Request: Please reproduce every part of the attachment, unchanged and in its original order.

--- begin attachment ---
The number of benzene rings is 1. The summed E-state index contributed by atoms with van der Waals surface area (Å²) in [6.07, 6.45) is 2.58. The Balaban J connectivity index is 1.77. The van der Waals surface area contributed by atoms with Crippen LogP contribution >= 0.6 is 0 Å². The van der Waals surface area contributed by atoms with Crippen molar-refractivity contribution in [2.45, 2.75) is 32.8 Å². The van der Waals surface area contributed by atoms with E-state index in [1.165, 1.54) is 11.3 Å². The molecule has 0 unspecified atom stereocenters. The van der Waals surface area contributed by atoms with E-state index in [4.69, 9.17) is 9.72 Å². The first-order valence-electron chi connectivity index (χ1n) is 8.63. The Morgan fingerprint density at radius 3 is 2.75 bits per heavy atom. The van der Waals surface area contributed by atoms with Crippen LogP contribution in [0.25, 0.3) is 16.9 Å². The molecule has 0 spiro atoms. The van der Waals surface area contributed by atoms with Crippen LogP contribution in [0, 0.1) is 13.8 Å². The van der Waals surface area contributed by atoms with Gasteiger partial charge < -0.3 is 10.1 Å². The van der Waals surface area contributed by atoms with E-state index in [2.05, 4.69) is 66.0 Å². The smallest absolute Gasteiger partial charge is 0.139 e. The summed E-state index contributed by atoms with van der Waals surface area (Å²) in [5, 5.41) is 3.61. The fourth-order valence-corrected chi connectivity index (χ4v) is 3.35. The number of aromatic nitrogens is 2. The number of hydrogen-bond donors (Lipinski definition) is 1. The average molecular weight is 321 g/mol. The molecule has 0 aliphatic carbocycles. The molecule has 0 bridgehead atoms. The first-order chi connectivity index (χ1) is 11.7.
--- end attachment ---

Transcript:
The number of benzene rings is 1. The summed E-state index contributed by atoms with van der Waals surface area (Å²) in [6.07, 6.45) is 2.58. The Balaban J connectivity index is 1.77. The van der Waals surface area contributed by atoms with Crippen LogP contribution >= 0.6 is 0 Å². The van der Waals surface area contributed by atoms with Crippen molar-refractivity contribution in [2.45, 2.75) is 32.8 Å². The van der Waals surface area contributed by atoms with E-state index in [1.165, 1.54) is 11.3 Å². The molecule has 0 unspecified atom stereocenters. The van der Waals surface area contributed by atoms with E-state index in [4.69, 9.17) is 9.72 Å². The first-order valence-electron chi connectivity index (χ1n) is 8.63. The Morgan fingerprint density at radius 3 is 2.75 bits per heavy atom. The van der Waals surface area contributed by atoms with Crippen LogP contribution in [0.25, 0.3) is 16.9 Å². The molecule has 0 spiro atoms. The van der Waals surface area contributed by atoms with Crippen LogP contribution in [0, 0.1) is 13.8 Å². The van der Waals surface area contributed by atoms with Gasteiger partial charge < -0.3 is 10.1 Å². The van der Waals surface area contributed by atoms with E-state index in [2.05, 4.69) is 66.0 Å². The smallest absolute Gasteiger partial charge is 0.139 e. The summed E-state index contributed by atoms with van der Waals surface area (Å²) in [5, 5.41) is 3.61. The fourth-order valence-corrected chi connectivity index (χ4v) is 3.35. The number of aromatic nitrogens is 2. The number of hydrogen-bond donors (Lipinski definition) is 1. The average molecular weight is 321 g/mol. The molecule has 0 aliphatic carbocycles. The molecule has 0 bridgehead atoms. The first-order chi connectivity index (χ1) is 11.7.